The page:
One radiologist supported by AI detected more cases of breast cancer in screening mammography than two radiologists working together, reports the ScreenTrustCAD study from Karolinska Institutet in The Lancet Digital Health.
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wirestock

Premature infants: early detection of vascular disease

14/09/2023

Dr. Anne Hilgendorff’s team from Helmholtz Munich and the LMU University Hospital developed a non-invasive method with no need for sedation using MR imaging to detect early signs of vascular disease associated with chronic pulmonary impairment in premature infants, offering new avenues for risk stratification and potential prevention of complications later in life.
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Image: A sign with the word Triage Room at the emergency entrance of a hospital or medical clinic; Copyright: ThamKC

ThamKC

AI-powered triage platform could aid future viral outbreak response

12/09/2023

A team of researchers from Yale University and other institutions globally has developed an innovative patient triage platform powered by artificial intelligence (AI) that the researchers say is capable of predicting patient disease severity and length of hospitalization during a viral outbreak.
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Dt. Leberstiftung

Predicting severe liver disease with simple tools

08/09/2023

A European consortium with the participation of the MHH is developing a new tool to determine the individual risk of liver fibrosis and liver cancer.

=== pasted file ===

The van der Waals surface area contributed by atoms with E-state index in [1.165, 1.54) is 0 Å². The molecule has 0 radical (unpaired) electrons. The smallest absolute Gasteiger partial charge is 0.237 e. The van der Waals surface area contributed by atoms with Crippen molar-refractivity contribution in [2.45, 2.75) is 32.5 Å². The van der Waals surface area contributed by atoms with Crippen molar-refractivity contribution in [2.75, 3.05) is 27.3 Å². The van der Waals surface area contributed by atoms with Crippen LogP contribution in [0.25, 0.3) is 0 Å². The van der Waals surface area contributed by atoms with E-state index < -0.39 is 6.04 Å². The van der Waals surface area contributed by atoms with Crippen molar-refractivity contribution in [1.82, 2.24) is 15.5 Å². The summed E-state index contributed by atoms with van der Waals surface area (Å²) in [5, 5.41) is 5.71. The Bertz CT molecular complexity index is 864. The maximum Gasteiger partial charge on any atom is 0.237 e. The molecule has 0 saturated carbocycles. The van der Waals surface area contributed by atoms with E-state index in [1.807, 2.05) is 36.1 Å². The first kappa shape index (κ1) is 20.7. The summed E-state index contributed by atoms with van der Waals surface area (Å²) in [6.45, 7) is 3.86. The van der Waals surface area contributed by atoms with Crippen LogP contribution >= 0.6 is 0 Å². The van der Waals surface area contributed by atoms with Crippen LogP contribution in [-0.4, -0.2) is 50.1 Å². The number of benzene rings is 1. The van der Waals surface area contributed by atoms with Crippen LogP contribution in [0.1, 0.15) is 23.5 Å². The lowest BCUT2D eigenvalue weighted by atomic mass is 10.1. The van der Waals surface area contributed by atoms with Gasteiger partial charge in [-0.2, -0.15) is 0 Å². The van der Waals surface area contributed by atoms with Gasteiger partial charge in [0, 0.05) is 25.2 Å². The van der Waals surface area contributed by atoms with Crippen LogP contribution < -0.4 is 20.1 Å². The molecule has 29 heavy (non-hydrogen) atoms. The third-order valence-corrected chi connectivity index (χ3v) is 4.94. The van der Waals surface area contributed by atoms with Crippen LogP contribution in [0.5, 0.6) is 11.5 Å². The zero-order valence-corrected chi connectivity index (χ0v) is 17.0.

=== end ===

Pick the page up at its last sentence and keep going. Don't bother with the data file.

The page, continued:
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Image: Woman and man in white coats stand in front of an emergency clinic and pose for the camera; Copyright: Axel Kirchhof | UKE

Axel Kirchhof | UKE

Modifiable risk factors responsible for half of cardiovascular diseases

07/09/2023

Scientists of the Global Cardiovascular Risk Consortium have proven that the five classic cardiovascular risk factors overweight, high blood pressure, high cholesterol, smoking, and diabetes mellitus are directly connected to more than half of all cardiovascular diseases worldwide.
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YuriArcursPeopleimages

AI could shorten the diagnostic journey of millions suffering from endometriosis

16/08/2023

The quality of life of millions suffering from endometriosis – a painful disease where sensitive tissue grows outside of the uterus – could be improved by a new artificial intelligence (AI) system with technology developed by the University of Adelaide in South Australia, in partnership with researchers from the University of Surrey.